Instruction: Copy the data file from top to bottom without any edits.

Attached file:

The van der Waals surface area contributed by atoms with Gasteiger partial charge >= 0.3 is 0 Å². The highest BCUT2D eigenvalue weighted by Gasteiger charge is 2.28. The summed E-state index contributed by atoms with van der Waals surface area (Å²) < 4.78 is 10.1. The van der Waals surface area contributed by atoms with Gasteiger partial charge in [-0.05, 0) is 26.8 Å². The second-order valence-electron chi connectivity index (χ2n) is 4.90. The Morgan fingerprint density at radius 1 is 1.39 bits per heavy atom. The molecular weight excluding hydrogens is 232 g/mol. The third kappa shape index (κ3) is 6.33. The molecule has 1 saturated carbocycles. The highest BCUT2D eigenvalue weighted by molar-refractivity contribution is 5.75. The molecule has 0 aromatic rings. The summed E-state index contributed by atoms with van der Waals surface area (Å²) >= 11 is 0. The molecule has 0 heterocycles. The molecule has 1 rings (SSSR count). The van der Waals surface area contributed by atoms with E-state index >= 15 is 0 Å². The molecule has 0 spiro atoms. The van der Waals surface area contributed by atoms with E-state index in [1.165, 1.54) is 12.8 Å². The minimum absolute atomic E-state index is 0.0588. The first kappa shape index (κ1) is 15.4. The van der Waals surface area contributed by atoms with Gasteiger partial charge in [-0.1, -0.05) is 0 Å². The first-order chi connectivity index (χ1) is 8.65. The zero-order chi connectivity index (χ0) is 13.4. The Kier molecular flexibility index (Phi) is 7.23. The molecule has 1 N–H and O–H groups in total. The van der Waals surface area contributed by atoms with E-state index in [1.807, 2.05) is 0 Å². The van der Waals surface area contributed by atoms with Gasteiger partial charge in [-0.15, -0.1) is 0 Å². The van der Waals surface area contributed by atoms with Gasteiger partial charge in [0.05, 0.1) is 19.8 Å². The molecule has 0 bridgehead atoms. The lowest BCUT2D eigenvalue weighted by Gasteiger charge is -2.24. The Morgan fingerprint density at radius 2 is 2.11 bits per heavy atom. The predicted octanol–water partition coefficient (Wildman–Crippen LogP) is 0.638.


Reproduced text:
The van der Waals surface area contributed by atoms with Gasteiger partial charge >= 0.3 is 0 Å². The highest BCUT2D eigenvalue weighted by Gasteiger charge is 2.28. The summed E-state index contributed by atoms with van der Waals surface area (Å²) < 4.78 is 10.1. The van der Waals surface area contributed by atoms with Gasteiger partial charge in [-0.05, 0) is 26.8 Å². The second-order valence-electron chi connectivity index (χ2n) is 4.90. The Morgan fingerprint density at radius 1 is 1.39 bits per heavy atom. The molecular weight excluding hydrogens is 232 g/mol. The third kappa shape index (κ3) is 6.33. The molecule has 1 saturated carbocycles. The highest BCUT2D eigenvalue weighted by molar-refractivity contribution is 5.75. The molecule has 0 aromatic rings. The summed E-state index contributed by atoms with van der Waals surface area (Å²) >= 11 is 0. The molecule has 0 heterocycles. The molecule has 1 rings (SSSR count). The van der Waals surface area contributed by atoms with E-state index >= 15 is 0 Å². The molecule has 0 spiro atoms. The van der Waals surface area contributed by atoms with E-state index in [1.165, 1.54) is 12.8 Å². The minimum absolute atomic E-state index is 0.0588. The first kappa shape index (κ1) is 15.4. The van der Waals surface area contributed by atoms with Gasteiger partial charge in [-0.1, -0.05) is 0 Å². The first-order chi connectivity index (χ1) is 8.65. The zero-order chi connectivity index (χ0) is 13.4. The Kier molecular flexibility index (Phi) is 7.23. The molecule has 1 N–H and O–H groups in total. The van der Waals surface area contributed by atoms with E-state index in [1.807, 2.05) is 0 Å². The van der Waals surface area contributed by atoms with Gasteiger partial charge in [-0.15, -0.1) is 0 Å². The van der Waals surface area contributed by atoms with Gasteiger partial charge in [0.05, 0.1) is 19.8 Å². The molecule has 0 bridgehead atoms. The lowest BCUT2D eigenvalue weighted by Gasteiger charge is -2.24. The Morgan fingerprint density at radius 2 is 2.11 bits per heavy atom. The predicted octanol–water partition coefficient (Wildman–Crippen LogP) is 0.638.